Klopp feared null-and-void season as Liverpool await title glory

Omnisport

The prospect of runaway Premier League leaders Liverpool being derailed by a null-and-void season verdict played on Jurgen Klopp's mind during the Premier League shutdown.

Klopp's men begin what will surely be a victory lap when they resume their campaign away to local rivals Everton on Sunday, with just five more points required from nine matches to secure a first title in 30 years.

When glory arrives it will do so amid the unprecedented circumstances of the coronavirus pandemic and matches played behind closed doors up and down the country.

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Top-flight clubs thrashed out the terms of "Project Restart" over the course of a number of meetings, with Klopp satisfied by the conclusion reached.

Indeed, he told a pre-match news conference, that only the suggestion of null and void being an option made him queasy.

"Honestly yes," he replied when asked whether he had been worried Liverpool would not get the chance to complete the job on the field.

"When we started lockdown, I didn't think for one second 'oh my God, that's our season, we were so close'. Not for a second because it was not important in that moment.

"I became worried when people started talking about null and void the season. It was like 'wow'. That would have been really, really hard.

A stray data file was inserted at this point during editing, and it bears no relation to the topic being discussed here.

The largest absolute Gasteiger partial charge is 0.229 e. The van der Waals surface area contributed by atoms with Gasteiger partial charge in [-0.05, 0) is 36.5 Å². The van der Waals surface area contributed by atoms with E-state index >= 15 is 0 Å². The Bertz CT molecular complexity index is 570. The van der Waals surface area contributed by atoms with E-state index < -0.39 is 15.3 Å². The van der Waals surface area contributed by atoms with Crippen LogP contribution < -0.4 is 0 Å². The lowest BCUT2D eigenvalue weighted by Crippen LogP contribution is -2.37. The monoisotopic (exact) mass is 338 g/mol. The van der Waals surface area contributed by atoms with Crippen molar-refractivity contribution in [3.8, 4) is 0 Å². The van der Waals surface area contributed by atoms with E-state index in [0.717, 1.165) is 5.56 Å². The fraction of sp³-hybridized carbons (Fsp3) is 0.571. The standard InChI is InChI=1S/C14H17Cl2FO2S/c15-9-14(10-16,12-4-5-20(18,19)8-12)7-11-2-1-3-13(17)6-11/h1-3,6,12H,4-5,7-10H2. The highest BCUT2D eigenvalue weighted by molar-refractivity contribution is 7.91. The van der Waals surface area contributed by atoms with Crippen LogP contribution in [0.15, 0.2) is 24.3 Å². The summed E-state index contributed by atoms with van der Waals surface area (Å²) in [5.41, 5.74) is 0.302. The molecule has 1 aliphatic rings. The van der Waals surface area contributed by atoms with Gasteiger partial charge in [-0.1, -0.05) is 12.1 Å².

"We don't expect to get presents so we didn't want to have it on a point-per-game basis. I was really happy when it was decided we could play again.

"But there were moments during the discussions when people brought [null and void] up for different reasons. When that was off the table then I felt quite relieved.

"If they would have done the points per game then we would have probably by now been champions. We aren't, we have to play for it. That's great, that's how it should be in sports. And now, we go for it."

Klopp set up a WhatsApp group for his players during lockdown and revealed a decent chunk of his time had been spent overseeing their Zoom yoga sessions.

Through those channels and others, the camaraderie of a close-knit squad has shone through.

"We are in the situation we are in the table and performance-wise over the last couple of years, only because of the boys – the togetherness of the group and the character of the individuals. I'm not surprised about that," he said.

"It was just like it always was. We didn't tell them to stay in contact, they wanted to stay in contact. That's a massive difference.

"We organised some things and gave them opportunities to be together, the training sessions especially. They did a lot of yoga. Zoom sessions were a lot of times yoga.

"The Friday before lockdown I told the boys we would create a WhatsApp group. I wanted everyone to use it as an opportunity for us There are no secrets. The boys can write to each other – it's for all of us.

"That's what we did and it was really lively."

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